High Pass Sucks (+ Solutions)" and if you're technically and PS-inclined, I would very much suggest reading through the entire thread to learn these new techniques. These new techniques are the reason I have been retouching faster and more effectively than before and cutting down my skin-retouching by several hours. In addition, it has also provided me with an arsenal of techniques to sharpen my images before posting on web (and print). You should be warned that the thread is highly technical and is should probably carry an advanced rating as far as Photoshop is concerned. To summarize, spatial frequency separation allows the user to separate an image based upon user-specified frequencies (in pixels) without introducing artifacts. This allows the user to then modify the low frequencies without altering the high frequencies and vice versa. The applications for this technique is endless where smoothing and sharpening are just the beginning of it.

If I had this technique for Elle's Masterpiece I could have cut the overall retouch time from 8 to 4 hours. That's truly substantial.

But as I mentioned, reading that thread was not easy. Working through actual pictures with the instructions and actions provided, was not easy. I spent days trying to make sense of all the jargon and even had to ask a few clarifying questions. When the dust settled, I processed 5 pictures the two days averaging 3 to 4 hours per picture. Considering my average being 8-10 before, my efficiency and effectiveness improved by leaps and bounds. The following are the 5 images in the first 2 days:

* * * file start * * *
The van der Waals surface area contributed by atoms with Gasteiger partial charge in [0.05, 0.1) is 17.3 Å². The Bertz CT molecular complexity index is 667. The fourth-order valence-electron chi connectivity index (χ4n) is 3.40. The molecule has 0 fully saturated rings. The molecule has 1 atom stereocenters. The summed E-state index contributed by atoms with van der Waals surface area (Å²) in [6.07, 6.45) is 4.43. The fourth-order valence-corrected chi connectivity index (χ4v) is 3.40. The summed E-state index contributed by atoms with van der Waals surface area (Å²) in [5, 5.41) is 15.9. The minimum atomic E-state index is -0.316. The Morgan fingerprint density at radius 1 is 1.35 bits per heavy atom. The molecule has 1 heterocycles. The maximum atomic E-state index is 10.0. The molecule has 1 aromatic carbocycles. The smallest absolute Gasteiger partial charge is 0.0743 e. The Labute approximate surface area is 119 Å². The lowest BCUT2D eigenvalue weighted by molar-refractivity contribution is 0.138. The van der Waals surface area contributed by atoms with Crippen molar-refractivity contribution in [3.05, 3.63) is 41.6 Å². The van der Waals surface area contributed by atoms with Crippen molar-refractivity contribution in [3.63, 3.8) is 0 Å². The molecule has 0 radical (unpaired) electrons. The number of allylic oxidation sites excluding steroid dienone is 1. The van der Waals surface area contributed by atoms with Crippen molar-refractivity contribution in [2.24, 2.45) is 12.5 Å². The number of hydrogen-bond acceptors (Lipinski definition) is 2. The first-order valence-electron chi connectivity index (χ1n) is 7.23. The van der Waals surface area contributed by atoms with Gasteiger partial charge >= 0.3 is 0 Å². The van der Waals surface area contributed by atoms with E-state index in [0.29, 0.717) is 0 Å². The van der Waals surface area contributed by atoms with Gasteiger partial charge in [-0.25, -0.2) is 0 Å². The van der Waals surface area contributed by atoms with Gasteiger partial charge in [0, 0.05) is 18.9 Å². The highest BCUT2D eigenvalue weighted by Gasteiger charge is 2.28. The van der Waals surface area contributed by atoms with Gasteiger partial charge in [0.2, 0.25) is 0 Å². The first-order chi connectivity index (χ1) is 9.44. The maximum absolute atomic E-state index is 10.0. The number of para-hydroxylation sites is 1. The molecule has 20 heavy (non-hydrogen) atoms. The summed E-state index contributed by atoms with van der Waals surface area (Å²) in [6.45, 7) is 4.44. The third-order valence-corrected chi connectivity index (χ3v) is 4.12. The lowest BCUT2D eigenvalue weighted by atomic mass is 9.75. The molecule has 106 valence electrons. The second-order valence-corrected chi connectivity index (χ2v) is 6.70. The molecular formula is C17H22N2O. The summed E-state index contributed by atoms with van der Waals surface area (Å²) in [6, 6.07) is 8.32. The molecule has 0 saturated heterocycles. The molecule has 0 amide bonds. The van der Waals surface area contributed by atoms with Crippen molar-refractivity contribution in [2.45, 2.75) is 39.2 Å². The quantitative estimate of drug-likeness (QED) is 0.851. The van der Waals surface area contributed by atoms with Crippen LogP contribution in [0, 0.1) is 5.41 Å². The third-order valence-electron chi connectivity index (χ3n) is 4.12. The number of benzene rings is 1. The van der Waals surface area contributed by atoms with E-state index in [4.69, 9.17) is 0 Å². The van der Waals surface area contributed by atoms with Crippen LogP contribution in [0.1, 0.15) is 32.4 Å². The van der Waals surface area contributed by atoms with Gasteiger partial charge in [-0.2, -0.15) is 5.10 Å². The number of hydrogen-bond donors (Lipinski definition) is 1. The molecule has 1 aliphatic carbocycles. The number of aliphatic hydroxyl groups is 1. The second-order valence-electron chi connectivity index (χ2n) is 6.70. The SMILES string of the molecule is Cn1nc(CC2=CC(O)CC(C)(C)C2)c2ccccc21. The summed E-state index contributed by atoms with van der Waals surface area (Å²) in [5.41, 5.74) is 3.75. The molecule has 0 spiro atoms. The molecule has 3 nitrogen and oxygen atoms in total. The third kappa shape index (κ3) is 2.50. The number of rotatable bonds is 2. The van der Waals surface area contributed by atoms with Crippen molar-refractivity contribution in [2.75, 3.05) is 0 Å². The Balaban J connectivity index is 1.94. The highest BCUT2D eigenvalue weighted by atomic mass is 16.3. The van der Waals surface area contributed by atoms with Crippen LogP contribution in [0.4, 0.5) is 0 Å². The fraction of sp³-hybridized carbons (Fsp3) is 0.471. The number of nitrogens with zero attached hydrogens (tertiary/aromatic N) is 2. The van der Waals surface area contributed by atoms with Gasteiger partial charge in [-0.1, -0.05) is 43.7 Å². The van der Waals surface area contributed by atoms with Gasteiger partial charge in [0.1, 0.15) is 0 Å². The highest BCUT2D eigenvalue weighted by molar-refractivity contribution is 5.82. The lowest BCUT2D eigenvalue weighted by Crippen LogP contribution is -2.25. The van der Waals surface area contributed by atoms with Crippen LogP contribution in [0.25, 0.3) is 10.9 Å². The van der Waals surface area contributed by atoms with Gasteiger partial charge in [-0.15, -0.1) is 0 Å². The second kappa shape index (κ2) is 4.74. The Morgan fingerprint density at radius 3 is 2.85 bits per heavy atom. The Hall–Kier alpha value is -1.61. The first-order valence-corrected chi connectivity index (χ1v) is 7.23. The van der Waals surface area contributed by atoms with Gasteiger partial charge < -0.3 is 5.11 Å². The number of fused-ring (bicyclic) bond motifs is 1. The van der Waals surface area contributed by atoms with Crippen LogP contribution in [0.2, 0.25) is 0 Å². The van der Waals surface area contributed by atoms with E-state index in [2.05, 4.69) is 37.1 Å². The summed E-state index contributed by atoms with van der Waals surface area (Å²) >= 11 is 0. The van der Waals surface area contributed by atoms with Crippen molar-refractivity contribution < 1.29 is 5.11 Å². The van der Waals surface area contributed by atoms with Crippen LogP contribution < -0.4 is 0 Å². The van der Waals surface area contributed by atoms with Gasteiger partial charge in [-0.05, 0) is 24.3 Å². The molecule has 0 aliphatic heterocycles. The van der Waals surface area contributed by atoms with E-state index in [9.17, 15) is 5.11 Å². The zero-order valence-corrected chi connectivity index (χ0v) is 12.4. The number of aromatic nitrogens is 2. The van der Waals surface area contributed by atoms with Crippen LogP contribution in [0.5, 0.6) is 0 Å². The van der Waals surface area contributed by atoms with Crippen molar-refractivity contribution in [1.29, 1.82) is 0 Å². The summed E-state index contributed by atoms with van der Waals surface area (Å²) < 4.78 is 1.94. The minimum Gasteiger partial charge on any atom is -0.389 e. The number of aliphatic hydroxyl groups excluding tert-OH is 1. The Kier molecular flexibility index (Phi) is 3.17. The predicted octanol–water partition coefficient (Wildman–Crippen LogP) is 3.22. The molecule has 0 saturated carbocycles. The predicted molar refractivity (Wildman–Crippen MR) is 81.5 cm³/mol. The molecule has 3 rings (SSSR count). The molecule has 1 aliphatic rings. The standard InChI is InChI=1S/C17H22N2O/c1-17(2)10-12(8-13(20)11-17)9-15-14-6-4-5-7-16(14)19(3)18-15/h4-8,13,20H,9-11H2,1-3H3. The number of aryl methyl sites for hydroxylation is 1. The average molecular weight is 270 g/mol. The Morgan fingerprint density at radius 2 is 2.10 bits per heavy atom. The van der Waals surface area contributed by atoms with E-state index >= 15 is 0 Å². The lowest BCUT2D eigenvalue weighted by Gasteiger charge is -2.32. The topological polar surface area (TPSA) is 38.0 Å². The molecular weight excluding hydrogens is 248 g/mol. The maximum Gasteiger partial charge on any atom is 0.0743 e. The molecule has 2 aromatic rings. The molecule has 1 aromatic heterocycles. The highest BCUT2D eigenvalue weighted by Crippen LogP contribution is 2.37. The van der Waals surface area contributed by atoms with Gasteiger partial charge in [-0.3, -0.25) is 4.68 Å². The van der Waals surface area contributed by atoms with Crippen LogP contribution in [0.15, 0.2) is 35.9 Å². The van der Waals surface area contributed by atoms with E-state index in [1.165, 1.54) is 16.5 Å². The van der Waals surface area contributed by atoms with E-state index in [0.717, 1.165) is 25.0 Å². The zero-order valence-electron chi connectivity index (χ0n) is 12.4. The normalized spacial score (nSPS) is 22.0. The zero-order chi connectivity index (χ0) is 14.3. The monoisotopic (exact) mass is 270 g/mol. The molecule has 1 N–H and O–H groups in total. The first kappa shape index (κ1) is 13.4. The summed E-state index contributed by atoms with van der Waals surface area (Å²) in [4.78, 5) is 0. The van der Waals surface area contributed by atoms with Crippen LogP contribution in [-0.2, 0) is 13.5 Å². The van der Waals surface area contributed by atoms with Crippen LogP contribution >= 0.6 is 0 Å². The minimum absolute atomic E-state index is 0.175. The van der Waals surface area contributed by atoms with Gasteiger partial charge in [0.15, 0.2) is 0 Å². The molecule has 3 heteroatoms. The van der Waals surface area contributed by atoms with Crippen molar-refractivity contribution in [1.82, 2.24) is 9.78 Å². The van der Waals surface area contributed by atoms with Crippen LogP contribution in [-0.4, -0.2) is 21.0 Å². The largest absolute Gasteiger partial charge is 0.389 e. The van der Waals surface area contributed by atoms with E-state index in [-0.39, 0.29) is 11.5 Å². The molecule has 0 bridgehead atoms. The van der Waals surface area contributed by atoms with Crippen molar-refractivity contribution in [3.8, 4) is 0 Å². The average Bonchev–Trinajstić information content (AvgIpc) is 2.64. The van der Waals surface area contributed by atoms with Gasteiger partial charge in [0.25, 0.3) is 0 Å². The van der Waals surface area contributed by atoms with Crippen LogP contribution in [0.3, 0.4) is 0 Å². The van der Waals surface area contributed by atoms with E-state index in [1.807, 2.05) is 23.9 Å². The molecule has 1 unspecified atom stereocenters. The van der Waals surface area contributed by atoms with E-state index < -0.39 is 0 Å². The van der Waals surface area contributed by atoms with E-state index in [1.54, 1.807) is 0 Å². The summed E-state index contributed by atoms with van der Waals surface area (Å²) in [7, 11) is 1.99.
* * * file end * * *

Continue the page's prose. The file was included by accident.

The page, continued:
Mladenka: More


Mladenka: Horizons


Mladenka: Colors


Mladenka: More Colors


Elle: Fade to Black


I was on a total tear when I retouched these. It was magical shooting with Mladenka again who actually filled in for another model who cancelled last minute. As I've mentioned before,
Mladenka is totally my muse and she's awesomely beautiful and easy to work with. In fact if you look over the end of July and early August you'll find lots of pictures and write-ups of my work with her. What you'll also notice is that my "work" looks dramatically different from merely 2 months ago.

I continued on to process more of Mladenka and even revisited some of my work before with Mara as well as Elle (as seen above):

Mara: Office Furniture


It was also at this time that I finally got to see the last set of pictures that we had shot with Mladenka, which I had at that point yet to review. I was stunned. Totally blown away. In fact my first reactions were captured on this post
here when I saw this in my Lightroom:



What made these images really pop were the lighting, the fur hood, the light passing through just a peak into the eyes, her face and her exceedingly incredible poses. This is what encouraged me to retouch the following series of pictures from that set (one of which has yet to be uploaded to flickr):